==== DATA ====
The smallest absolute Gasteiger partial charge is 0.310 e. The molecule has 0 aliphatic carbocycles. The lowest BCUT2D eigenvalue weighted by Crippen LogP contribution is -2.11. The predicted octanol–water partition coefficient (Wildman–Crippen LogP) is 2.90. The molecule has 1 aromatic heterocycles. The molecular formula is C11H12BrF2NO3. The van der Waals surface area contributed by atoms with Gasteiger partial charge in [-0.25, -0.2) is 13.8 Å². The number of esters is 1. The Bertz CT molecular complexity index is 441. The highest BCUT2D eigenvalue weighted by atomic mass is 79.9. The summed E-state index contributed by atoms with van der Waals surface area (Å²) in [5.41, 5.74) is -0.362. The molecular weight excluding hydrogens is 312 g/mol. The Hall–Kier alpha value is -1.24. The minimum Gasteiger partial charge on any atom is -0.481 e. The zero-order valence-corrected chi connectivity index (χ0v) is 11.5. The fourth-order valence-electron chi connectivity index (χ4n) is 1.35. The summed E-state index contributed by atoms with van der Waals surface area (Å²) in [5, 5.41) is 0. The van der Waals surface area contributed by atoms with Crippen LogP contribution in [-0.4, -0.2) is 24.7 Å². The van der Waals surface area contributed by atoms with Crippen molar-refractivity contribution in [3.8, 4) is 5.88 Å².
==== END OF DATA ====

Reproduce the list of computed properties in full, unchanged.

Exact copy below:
The smallest absolute Gasteiger partial charge is 0.310 e. The molecule has 0 aliphatic carbocycles. The lowest BCUT2D eigenvalue weighted by Crippen LogP contribution is -2.11. The predicted octanol–water partition coefficient (Wildman–Crippen LogP) is 2.90. The molecule has 1 aromatic heterocycles. The molecular formula is C11H12BrF2NO3. The van der Waals surface area contributed by atoms with Gasteiger partial charge in [-0.25, -0.2) is 13.8 Å². The number of esters is 1. The Bertz CT molecular complexity index is 441. The highest BCUT2D eigenvalue weighted by atomic mass is 79.9. The summed E-state index contributed by atoms with van der Waals surface area (Å²) in [5.41, 5.74) is -0.362. The molecular weight excluding hydrogens is 312 g/mol. The Hall–Kier alpha value is -1.24. The minimum Gasteiger partial charge on any atom is -0.481 e. The zero-order valence-corrected chi connectivity index (χ0v) is 11.5. The fourth-order valence-electron chi connectivity index (χ4n) is 1.35. The summed E-state index contributed by atoms with van der Waals surface area (Å²) in [5, 5.41) is 0. The van der Waals surface area contributed by atoms with Crippen LogP contribution in [-0.4, -0.2) is 24.7 Å². The van der Waals surface area contributed by atoms with Crippen molar-refractivity contribution in [3.8, 4) is 5.88 Å².